We would love to hear what you think! Chime in below in the comments section and share your thoughts. Don't forget to check out our Facebook and Pinterest pages.  To learn more about Beautiful Feet Books, click here.

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Thursday, July 23, 2015

Brain Training with Jane Austen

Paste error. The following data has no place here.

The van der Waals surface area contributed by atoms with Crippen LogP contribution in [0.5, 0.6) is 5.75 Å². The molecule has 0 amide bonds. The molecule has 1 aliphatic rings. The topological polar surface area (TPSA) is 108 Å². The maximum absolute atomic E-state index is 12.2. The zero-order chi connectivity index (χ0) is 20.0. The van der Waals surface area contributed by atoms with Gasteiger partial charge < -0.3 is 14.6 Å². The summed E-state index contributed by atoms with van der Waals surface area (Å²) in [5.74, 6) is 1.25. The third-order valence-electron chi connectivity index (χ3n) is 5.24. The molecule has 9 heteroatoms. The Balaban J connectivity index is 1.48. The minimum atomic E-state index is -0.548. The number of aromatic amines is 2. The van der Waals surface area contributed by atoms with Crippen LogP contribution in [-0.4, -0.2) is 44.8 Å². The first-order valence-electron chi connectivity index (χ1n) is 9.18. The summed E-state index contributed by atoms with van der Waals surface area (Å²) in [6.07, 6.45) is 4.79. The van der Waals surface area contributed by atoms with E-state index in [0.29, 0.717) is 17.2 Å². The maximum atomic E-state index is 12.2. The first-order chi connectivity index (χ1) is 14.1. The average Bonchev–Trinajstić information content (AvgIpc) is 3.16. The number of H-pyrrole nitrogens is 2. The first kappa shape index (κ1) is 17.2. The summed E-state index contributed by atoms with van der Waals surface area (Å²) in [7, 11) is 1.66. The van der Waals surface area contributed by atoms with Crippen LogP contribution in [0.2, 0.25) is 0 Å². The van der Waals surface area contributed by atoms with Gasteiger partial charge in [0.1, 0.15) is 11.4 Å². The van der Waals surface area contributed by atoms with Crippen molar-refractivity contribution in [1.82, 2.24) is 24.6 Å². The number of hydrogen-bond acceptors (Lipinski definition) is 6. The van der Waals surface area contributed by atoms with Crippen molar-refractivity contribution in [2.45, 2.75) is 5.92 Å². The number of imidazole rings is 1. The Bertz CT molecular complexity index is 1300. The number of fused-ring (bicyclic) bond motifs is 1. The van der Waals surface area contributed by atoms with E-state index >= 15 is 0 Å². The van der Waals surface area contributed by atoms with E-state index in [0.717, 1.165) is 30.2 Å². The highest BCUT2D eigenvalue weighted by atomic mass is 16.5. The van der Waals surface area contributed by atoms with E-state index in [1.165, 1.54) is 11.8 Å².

We all know that exercise is good for your body. Now research confirms what we've known all along, reading is brain exercise! Neuroscientists and radiologists and humanities scholars have put together a fascinating interdisciplinary study to determine what happens to the brain when you read. It's always been assumed that reading helps develop the parts of your brain associated with executive function (decision making skills). What was surprising about this test, in which participants read sections of Jane Austen novels while laying in a MRI machine, is that blood flow increased not only to the executive function areas of the brain but also other areas showing that reading is good for the entire mind. Additionally, different areas lit up if the subject was reading closely or more casually  showing that both types of reading have value. So different areas benefit differently depending on whether the subject is paying close attention or simply reading for pleasure.